IDEAS home Printed from https://ideas.repec.org/a/jdm/journl/v5y2010i7p540-546.html
   My bibliography  Save this article

Sacred values and conflict over Iran's nuclear program

Author

Listed:
  • Morteza Dehghani
  • Scott Atran
  • Rumen Iliev
  • Sonya Sachdeva
  • Douglas Medin
  • Jeremy Ginges

Abstract

Conflict over Iran's nuclear program, which involves a US-led policy to impose sanctions on Iran, is perceived by each side as a preeminent challenge to its own national security and global peace. Yet, there is little scientific study or understanding of how material incentives and disincentives, such as economic sanctions, psychologically affect the targeted population and potentially influence behaviour. Here we explore the Iranian nuclear program within a paradigm concerned with sacred values. We integrate experiments within a survey of 1997 Iranians. We find that a relatively small but politically significant portion of the Iranian population believes that acquiring nuclear energy has become a sacred value, in the sense that proposed economic incentives and disincentives result in a ``backfire effect'' in which offers of material rewards or punishment lead to increased anger and greater disapproval. This pattern was specific to nuclear energy and did not hold for acquiring nuclear weapons. The present study is the first demonstration of the backfire effect for material disincentives as well as incentives, and on an issue whose apparent sacred nature is recent rather than longstanding.

Suggested Citation

  • Morteza Dehghani & Scott Atran & Rumen Iliev & Sonya Sachdeva & Douglas Medin & Jeremy Ginges, 2010. "Sacred values and conflict over Iran's nuclear program," Judgment and Decision Making, Society for Judgment and Decision Making, vol. 5(7), pages 540-546, December.
  • Handle: RePEc:jdm:journl:v:5:y:2010:i:7:p:540-546
    as

    Download full text from publisher

    File URL: http://journal.sjdm.org/10/101203/jdm101203.pdf
    Download Restriction: no

    File URL: http://journal.sjdm.org/10/101203/jdm101203.html
    Download Restriction: no

    Citations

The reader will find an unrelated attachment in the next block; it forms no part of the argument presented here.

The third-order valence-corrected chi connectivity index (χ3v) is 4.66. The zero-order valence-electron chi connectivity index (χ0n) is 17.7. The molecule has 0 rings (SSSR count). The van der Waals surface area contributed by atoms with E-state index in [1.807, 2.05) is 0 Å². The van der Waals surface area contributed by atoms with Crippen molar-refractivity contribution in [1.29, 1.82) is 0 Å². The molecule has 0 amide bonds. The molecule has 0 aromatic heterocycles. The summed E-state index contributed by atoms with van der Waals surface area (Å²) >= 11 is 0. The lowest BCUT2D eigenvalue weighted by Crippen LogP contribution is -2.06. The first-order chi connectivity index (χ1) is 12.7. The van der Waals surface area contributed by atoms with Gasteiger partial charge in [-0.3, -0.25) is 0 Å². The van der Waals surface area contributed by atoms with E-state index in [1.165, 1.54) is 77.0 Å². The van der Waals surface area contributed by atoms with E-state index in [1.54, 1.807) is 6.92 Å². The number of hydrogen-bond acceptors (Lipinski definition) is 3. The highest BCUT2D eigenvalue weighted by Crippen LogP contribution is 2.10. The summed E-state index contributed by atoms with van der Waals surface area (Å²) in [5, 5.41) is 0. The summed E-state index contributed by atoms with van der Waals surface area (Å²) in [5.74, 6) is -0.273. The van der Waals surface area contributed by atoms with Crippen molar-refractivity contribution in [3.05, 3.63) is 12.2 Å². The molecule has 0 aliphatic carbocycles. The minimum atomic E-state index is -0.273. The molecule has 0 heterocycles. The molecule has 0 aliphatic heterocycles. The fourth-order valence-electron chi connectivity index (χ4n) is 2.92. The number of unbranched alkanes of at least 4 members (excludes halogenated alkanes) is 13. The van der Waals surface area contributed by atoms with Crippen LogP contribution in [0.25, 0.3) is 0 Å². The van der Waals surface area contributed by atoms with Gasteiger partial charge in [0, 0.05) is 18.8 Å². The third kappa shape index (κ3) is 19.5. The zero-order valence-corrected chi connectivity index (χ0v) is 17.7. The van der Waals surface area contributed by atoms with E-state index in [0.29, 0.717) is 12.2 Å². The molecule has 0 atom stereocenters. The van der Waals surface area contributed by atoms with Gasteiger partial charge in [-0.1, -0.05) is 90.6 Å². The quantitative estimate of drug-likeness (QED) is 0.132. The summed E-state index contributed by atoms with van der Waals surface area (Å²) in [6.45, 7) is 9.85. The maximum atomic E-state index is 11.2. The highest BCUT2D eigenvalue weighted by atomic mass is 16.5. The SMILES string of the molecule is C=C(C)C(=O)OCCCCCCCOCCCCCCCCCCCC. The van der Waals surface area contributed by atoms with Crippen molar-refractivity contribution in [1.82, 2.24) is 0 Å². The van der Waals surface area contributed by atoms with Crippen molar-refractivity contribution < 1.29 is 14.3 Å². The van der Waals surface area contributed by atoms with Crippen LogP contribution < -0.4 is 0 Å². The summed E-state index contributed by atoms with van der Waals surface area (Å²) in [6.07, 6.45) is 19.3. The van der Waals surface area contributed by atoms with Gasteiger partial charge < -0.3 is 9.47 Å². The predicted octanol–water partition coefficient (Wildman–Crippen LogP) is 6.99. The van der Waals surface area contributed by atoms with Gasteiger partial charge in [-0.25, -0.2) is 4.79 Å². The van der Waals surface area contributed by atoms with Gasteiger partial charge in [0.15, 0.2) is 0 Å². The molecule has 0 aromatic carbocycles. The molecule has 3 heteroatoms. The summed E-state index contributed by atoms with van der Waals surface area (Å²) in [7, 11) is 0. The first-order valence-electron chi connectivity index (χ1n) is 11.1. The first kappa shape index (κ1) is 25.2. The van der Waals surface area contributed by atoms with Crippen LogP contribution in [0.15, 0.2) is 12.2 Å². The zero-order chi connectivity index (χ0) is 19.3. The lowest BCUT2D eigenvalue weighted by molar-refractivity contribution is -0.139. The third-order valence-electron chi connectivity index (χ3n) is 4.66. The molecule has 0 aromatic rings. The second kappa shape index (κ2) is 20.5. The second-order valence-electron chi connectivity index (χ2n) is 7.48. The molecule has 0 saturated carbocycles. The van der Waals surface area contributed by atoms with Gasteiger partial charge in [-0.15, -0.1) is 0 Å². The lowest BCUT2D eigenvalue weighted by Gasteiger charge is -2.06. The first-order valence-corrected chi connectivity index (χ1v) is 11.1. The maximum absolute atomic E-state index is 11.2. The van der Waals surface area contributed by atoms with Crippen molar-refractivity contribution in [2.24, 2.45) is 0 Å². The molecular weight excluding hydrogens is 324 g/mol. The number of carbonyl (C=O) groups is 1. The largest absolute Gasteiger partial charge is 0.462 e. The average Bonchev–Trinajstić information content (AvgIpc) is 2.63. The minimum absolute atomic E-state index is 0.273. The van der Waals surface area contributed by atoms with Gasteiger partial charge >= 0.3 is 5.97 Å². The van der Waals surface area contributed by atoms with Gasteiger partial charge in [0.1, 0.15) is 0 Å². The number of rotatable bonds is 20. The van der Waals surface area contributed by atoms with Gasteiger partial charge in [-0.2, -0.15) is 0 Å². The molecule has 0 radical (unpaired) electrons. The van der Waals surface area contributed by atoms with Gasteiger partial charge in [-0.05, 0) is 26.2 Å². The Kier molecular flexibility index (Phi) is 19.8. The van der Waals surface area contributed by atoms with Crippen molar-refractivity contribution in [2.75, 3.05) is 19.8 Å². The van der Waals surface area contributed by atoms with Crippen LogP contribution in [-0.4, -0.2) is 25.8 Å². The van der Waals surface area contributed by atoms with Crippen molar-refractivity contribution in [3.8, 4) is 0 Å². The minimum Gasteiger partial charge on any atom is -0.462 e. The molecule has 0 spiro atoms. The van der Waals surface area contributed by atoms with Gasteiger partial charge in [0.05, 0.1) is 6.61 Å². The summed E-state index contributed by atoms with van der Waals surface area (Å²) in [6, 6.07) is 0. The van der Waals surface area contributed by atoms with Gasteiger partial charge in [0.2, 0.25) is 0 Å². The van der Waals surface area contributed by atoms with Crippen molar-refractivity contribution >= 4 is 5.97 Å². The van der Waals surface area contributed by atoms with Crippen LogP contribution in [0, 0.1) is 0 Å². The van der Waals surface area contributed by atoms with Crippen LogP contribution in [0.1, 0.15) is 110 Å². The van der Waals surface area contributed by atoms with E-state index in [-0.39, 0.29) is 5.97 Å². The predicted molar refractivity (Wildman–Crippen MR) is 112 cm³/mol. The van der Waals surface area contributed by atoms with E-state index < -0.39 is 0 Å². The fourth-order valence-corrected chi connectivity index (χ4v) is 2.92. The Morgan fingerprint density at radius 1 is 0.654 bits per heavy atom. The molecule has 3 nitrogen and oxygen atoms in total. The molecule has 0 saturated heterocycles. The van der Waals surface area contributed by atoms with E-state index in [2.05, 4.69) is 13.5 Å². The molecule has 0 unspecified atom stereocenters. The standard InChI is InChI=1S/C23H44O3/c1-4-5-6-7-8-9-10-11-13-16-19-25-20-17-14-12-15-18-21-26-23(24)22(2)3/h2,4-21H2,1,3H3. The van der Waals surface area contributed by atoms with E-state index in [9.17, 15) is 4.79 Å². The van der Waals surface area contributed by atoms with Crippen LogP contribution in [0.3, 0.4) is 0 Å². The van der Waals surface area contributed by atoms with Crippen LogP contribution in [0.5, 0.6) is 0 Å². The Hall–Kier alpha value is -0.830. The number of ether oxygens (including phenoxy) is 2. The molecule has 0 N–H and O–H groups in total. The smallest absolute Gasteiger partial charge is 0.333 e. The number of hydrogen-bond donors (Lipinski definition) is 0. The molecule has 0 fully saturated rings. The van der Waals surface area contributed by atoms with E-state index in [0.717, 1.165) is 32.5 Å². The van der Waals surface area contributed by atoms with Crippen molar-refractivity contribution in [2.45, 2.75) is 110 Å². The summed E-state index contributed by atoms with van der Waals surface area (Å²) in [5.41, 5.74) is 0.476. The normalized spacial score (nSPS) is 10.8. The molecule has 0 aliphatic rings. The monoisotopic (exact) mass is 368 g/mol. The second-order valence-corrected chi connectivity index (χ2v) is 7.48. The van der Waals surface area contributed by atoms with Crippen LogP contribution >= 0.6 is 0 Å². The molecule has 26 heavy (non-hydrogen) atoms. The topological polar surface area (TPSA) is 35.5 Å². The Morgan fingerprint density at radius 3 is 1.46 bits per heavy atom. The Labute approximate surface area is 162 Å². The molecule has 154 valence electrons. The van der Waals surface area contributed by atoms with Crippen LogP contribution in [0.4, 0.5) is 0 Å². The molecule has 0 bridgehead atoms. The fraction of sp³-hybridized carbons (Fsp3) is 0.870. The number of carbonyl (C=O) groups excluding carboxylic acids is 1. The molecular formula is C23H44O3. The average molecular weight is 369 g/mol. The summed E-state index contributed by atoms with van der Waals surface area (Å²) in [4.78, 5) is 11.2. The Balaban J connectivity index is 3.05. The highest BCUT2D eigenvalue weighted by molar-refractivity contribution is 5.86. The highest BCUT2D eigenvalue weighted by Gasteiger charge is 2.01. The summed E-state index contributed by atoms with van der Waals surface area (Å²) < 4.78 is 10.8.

Citations are extracted by the CitEc Project, subscribe to its RSS feed for this item.
    as


    Cited by:

    1. Morteza Dehghani & Peter J. Carnevale & Jonathan Gratch, 2014. "Interpersonal effects of expressed anger and sorrow in morally charged negotiation," Judgment and Decision Making, Society for Judgment and Decision Making, vol. 9(2), pages 104-113, March.

    Corrections

    All material on this site has been provided by the respective publishers and authors. You can help correct errors and omissions. When requesting a correction, please mention this item's handle: RePEc:jdm:journl:v:5:y:2010:i:7:p:540-546. See general information about how to correct material in RePEc.

    For technical questions regarding this item, or to correct its authors, title, abstract, bibliographic or download information, contact: (Jonathan Baron). General contact details of provider: .

    If you have authored this item and are not yet registered with RePEc, we encourage you to do it here. This allows to link your profile to this item. It also allows you to accept potential citations to this item that we are uncertain about.

    We have no references for this item. You can help adding them by using this form .

    If you know of missing items citing this one, you can help us creating those links by adding the relevant references in the same way as above, for each refering item. If you are a registered author of this item, you may also want to check the "citations" tab in your RePEc Author Service profile, as there may be some citations waiting for confirmation.

    Please note that corrections may take a couple of weeks to filter through the various RePEc services.

    IDEAS is a RePEc service hosted by the Research Division of the Federal Reserve Bank of St. Louis . RePEc uses bibliographic data supplied by the respective publishers.